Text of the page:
Nurses a Crucial Balm in Hospital Land

By Kathryn Jean Lopez Published on June 12, 2015

“When you enter the hospital, you place your modesty in a little bag and leave it by the door. Then you pick it up when you go home.”

Fr. Robert Barron quoted his mother during a recent reflection on his own unexpected stay in “hospitalland,” as he calls it in an article on the website.  Perhaps you’ve been too? Or had to leave a loved one at a place where, as he wrote, “You are only vaguely aware of the movement of the sun across the sky, and people come barging into your room as regularly at two in the morning as two in the afternoon.”

You try to stay aware, to pretend life goes on, even as life going on is quite uncertain. In illness, even the most accomplished, the most independent of people are humbled and humiliated.

And the nurses can make all the difference.

“They run the place,” is something I’ve often heard about nurses. If only this were true! Nurses frequently have to work in the most demanding of circumstances. They tend to have at least one more patient than they should, and their hours can be long and grueling. But they’ll do the best they can, and they’ll focus, and their presence can mean so much in the long, mostly solitary abyss of time spent in a hospital bed.

Nurses restore a sense of human dignity; they celebrate a patient’s small milestones and can remind a patient that he or she is someone who is loved — even when no one comes to visit. Even when the patient feels the world had left them behind. Even when they have gotten to the point where they want it all to end.

Spending the last week in “hospitalland” as an observer, I started asking around, just to encourage a quick word of thanks to the people who can make the unbearable bearable, and even bring on a smile or a laugh when there really seems to be nothing to laugh or smile about.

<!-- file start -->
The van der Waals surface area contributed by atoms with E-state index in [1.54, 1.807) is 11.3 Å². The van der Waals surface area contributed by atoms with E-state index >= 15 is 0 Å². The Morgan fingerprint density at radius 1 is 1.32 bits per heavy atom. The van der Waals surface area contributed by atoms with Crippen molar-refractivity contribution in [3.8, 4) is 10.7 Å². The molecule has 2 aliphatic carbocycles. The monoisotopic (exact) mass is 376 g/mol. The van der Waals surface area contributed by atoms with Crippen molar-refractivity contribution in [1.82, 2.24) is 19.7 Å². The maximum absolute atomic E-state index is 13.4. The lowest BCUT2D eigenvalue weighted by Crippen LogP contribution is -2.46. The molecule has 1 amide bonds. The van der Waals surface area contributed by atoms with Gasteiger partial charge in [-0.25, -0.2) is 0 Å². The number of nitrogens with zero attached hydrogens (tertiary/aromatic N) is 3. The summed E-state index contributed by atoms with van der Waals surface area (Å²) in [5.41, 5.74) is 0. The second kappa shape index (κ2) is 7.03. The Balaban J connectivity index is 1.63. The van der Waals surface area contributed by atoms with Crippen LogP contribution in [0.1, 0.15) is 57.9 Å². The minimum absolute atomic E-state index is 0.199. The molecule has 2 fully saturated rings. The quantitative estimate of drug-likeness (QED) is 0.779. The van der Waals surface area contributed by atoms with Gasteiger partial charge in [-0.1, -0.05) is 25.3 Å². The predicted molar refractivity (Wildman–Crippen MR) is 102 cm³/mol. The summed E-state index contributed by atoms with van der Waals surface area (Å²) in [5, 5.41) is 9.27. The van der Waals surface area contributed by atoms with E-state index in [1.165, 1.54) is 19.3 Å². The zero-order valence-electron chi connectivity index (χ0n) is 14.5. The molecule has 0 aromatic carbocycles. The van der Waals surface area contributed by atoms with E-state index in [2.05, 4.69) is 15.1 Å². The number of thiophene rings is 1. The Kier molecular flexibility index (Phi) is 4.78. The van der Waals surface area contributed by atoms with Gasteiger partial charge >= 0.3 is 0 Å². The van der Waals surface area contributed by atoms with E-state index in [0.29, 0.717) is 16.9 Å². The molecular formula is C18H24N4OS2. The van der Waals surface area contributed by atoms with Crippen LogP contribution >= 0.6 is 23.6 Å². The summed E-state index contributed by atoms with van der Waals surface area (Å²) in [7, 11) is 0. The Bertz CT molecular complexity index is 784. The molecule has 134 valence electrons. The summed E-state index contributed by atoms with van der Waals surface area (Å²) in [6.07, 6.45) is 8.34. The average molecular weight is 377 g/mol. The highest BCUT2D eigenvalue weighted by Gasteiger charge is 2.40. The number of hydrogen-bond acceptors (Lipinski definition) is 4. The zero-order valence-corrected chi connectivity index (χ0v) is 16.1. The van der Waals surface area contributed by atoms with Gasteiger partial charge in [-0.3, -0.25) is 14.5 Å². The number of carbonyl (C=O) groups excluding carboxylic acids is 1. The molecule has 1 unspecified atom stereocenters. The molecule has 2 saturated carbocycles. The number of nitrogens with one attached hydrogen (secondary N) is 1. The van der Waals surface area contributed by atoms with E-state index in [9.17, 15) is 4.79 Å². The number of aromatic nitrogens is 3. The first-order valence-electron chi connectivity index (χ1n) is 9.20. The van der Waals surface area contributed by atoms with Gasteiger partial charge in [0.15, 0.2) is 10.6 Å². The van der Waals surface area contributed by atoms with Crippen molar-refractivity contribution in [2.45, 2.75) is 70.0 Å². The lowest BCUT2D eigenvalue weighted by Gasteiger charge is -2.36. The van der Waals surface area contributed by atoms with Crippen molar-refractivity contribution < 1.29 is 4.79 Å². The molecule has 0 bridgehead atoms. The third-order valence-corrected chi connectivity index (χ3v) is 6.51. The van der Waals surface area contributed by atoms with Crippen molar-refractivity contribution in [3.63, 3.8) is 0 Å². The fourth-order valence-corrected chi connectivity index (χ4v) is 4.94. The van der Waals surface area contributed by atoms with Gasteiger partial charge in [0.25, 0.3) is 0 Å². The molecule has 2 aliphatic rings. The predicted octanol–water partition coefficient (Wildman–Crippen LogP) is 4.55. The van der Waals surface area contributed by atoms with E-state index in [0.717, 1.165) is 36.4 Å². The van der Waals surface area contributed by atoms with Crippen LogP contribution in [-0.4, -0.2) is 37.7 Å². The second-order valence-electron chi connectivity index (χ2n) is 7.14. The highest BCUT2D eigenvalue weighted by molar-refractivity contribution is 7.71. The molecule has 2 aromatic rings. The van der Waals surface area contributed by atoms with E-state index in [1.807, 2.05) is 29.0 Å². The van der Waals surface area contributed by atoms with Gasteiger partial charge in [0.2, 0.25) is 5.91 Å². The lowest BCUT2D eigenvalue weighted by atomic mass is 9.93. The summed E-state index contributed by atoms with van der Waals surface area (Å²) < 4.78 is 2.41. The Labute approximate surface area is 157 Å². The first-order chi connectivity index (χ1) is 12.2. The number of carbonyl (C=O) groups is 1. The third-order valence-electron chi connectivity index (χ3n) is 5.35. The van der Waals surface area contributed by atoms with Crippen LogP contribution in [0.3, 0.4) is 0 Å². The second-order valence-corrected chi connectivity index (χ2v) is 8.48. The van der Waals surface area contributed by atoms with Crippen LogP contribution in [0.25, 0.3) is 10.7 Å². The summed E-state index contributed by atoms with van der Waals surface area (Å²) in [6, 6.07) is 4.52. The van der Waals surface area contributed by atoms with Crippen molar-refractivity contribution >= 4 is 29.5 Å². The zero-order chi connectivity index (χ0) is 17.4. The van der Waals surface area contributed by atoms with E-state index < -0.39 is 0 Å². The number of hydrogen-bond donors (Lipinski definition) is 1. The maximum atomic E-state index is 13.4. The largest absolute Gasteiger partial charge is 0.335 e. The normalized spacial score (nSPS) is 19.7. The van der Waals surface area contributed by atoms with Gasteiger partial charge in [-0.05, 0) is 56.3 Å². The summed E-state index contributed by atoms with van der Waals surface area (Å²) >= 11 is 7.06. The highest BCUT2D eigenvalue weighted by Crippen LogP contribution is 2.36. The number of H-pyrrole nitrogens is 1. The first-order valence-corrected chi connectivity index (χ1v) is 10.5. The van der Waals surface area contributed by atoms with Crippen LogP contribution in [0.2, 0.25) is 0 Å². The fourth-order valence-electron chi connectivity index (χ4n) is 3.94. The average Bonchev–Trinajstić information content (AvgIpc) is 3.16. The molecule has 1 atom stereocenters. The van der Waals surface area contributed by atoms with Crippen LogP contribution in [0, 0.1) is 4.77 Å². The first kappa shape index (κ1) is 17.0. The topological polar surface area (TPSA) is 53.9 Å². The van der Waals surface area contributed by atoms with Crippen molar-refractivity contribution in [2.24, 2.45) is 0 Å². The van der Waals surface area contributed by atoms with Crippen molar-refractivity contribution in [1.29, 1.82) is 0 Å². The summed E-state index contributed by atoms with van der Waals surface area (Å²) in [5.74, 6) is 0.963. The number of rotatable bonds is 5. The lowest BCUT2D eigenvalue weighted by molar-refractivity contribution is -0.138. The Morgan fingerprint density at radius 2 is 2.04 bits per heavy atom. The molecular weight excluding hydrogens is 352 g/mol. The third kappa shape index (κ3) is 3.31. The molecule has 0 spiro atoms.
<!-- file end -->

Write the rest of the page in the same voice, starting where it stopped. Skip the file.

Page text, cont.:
Will tells me that: “The best nursing quality that I’ve ever encountered was that exhibited by those who treated my then-elderly (now deceased) grandparents in various stays in hospitals and rehab facilities, where the nurses chose not to yell at my grandparents as if they were deaf imbeciles, but instead treated them with dignity and respect by assuming they had the cognitive ability (which they did until the last day) to understand their questions and requests. Nothing has exemplified the opposite of this virtue more then a nurse who treats an elderly person like an idiot who needs to be coddled.”

Lori tells me: “My surgical nurse who comforted me post-C-section operation looked at my file and noticed that I had lost my first pregnancy at 20 weeks. She held my hand and prayed with me about our daughter’s life and the life of our newly born son. Her comfort to me while I waited for hours to meet our son post-surgery gave me a forever peace. That she honored our daughter’s life was remarkable. Michelle, my nurse in the maternity ward … knew I was desperate to see my son after my C-section. Though I was supposed to wait until 7 p.m. (a full 12 hours post delivery), she took me down at 5 so that I wouldn’t get caught in the shuffle of shift changes, etc. She was an angel.”


Kathryn Jean Lopez is senior fellow at the National Review Institute, editor-at-large of National Review Online and founding director of Catholic Voices USA. She can be contacted at [email protected].

COPYRIGHT 2015 United Feature Syndicate

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